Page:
GSK announced today it has begun shipping FLUARIX QUADRIVALENT (Influenza Vaccine) doses to U.S. healthcare providers. This is the first shipment of GSK’s U.S. flu vaccine supply for the flu season, following licensing and lot-release approval from the U.S. Food and Drug Administration’s Center for Biologics Evaluation and Research. [More]
Engineering single-celled parasite in cat's intestine as cancer vaccine

Engineering single-celled parasite in cat's intestine as cancer vaccine

Toxoplasma gondii (T. gondii) is a single-celled parasite that is happiest in a cat's intestines, but it can live in any warm blooded animal. Found worldwide, T. gondii affects about one-third of the world's population, 60 million of which are Americans. [More]
B vitamins do not prevent Alzheimer's disease

B vitamins do not prevent Alzheimer's disease

Taking B vitamins doesn't slow mental decline as we age, nor is it likely to prevent Alzheimer's disease, conclude Oxford University researchers who have assembled all the best clinical trial data involving 22,000 people to offer a final answer on this debate. [More]
CDC closes labs after anthrax, flu accidents

CDC closes labs after anthrax, flu accidents

Federal government labs in Atlanta were temporarily shut after it was discovered they had improperly sent potentially deadly pathogens, including anthrax, botulism and virulent bird flue virus, to other labs. [More]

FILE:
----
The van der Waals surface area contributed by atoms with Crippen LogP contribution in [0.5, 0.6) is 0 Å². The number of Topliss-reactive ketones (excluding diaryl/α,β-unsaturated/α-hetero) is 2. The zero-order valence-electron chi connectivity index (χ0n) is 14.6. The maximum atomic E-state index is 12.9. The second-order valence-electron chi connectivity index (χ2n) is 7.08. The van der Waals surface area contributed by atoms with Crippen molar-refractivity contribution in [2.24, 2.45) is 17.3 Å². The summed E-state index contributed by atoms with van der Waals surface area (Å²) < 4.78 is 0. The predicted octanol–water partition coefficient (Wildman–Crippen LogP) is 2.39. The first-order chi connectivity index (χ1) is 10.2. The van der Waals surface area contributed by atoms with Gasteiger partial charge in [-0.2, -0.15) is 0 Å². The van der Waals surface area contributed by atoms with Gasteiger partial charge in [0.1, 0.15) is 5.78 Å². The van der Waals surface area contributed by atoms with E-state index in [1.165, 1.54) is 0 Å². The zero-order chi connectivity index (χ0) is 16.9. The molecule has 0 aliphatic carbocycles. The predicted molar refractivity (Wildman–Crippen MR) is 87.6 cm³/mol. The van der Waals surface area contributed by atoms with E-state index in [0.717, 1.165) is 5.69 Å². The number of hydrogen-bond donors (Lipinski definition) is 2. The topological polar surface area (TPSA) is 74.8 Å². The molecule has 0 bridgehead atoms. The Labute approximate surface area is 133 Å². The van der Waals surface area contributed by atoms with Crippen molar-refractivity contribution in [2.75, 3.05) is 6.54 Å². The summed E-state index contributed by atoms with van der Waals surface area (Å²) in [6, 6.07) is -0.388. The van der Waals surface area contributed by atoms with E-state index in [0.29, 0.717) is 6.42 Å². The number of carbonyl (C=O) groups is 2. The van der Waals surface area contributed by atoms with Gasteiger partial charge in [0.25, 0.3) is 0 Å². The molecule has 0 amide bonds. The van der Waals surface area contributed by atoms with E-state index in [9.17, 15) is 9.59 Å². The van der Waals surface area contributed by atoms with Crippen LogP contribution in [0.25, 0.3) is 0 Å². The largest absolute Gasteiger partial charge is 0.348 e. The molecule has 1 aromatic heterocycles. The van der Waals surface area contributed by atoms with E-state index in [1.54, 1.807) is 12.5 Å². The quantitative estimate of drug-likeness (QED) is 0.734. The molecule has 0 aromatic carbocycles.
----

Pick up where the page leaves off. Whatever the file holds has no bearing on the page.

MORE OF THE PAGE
Urgent Care for Kids plans to add four new clinics throughout Texas

Urgent Care for Kids plans to add four new clinics throughout Texas

Urgent Care for Kids announced plans to enter the Austin market and add four new clinics throughout the state. The practice is slated to open two new Houston-area clinics as well as two clinics in the greater Austin area by the end of the summer. Urgent Care for Kids selected these areas by identifying key growth markets where it can respond to increased demand for high quality after-hours pediatric care. [More]
First Edition: July 14, 2014

First Edition: July 14, 2014

Today's headlines include coverage of Medicare, the health law and veterans' care policy issues as well as reports from the campaign trail. [More]
Bacterial respiratory tract colonization before catching influenza may protect against severe disease

Bacterial respiratory tract colonization before catching influenza may protect against severe disease

Many studies have shown that more severe illness and even death are likely to result if you develop a secondary respiratory infection after developing influenza. Now, however, a team of researchers based at The Wistar Institute has determined that if you reverse the order of infection, the bacteria Streptococcus pneumoniae (often called pneumococcus) may actually protect against a bad case of the flu. [More]